Magazine article Financial History


Magazine article Financial History


Article excerpt

Wall Street in the late 1860s was a bare-knuckles affair plagued by robber barons, political patronage and stock manipulation. In perhaps the most scandalous instance of manipulation ever, a cabal led by Jay Gould, a successful but ruthless railroad executive and speculator, and several highly-placed political contacts, conspired to corner the gold market. Although ultimately foiled, they succeeded in bankrupting several venerable brokerage houses and crashing the stock market, causing America's first Black Friday.

A Man, a Plan, a Railroad

Jay Gould was the president of the Erie Railroad. He and "Jubilee" Jim Fisk, his vice president and fellow robber baron, had a plan to corner the gold market and had the political connections to pull it off, or so it seemed. At the time, the Treasury was headed by Secretary George Boutwell, and it sold gold every week in exchange for US Treasury greenbacks - the unbacked (fiat) currency issued by the Union to fund the Civil War. Gould and Fisk schemed to convince President Ulysses S. Grant, who they knew socially via his brother-in-law, to halt those sales and give them room to corner the market.

Through a series of meetings with the President over the summer of 1869, Gould advanced his "crop movement" theory to justify driving gold higher. His theory was that the business interests of the country required an advance in the price of gold; that, in order to move the fall crops and secure the foreign market for US grain, it was necessary that gold should be put up to $145.

Gould was essentially arguing that raising gold prices would devalue greenbacks and, thus, make US crops cheaper abroad and boost exports. That stimulus would, in turn, relieve what he perceived as a "general business dullness" prevailing at the time. Left unsaid was that he and Fisk would benefit on two fronts: first, from the rise in gold prices and, second, from increased crop movements via the Erie Railroad, in which they were major shareholders.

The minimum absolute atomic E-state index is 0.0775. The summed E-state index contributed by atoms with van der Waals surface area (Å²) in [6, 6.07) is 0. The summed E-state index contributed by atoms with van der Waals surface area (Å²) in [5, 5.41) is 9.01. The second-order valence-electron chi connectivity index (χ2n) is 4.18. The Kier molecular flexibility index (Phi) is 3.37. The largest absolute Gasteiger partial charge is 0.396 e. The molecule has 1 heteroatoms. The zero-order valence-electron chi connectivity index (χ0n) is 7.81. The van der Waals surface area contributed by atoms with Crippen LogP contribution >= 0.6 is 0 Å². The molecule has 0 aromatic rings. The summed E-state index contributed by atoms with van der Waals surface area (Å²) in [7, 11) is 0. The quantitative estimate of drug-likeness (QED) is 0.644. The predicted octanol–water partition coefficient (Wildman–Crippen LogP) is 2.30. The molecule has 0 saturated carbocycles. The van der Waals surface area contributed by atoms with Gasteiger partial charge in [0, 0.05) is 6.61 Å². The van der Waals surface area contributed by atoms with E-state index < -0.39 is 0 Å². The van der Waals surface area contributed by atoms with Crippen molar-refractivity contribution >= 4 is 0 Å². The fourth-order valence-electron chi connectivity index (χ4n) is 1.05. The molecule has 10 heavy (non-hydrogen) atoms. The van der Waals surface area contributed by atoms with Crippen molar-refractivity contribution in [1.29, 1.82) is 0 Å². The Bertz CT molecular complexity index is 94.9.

Although President Grant was reportedly tight-lipped during these meetings and refused to reveal his thoughts on the crop movement proposal, he eventually wrote to Secretary Boutwell expressing doubts about continued gold sales. Boutwell responded by pausing them.

Extraordinary Fluctuations in Gold

When Gould and Fisk learned that gold sales had been halted (from an Assistant Treasurer they had bribed for inside information), the two men accelerated their purchases. As gold prices rose quickly over a matter of days, President Grant began to suspect their motives. The President also worried that his brother-in-law, Abel Corbin, was involved. He had the First Lady, Julia Grant, write Corbin's wife, his sister Jennie, informing her that the President was "very much annoyed by your speculations. You must close them as quick as you can."

On the evening of Thursday, September 23, President Grant met with Secretary Boutwell to discuss the precipitous rise in gold prices. He granted Secretary Boutwell permission to break the suspected corner by selling $4 million in gold. That was a considerable amount relative to the overall market of about $15 million.


September 24 started in a frenzy as "bears and bulls jammed the hour before the opening." Gold opened at $145 but quickly spiked to $160. Fisk planned to continue "bulling" gold, but when Gould caught wind of the pending Treasury sale, he reversed course and began quietly selling without telling Fisk. …

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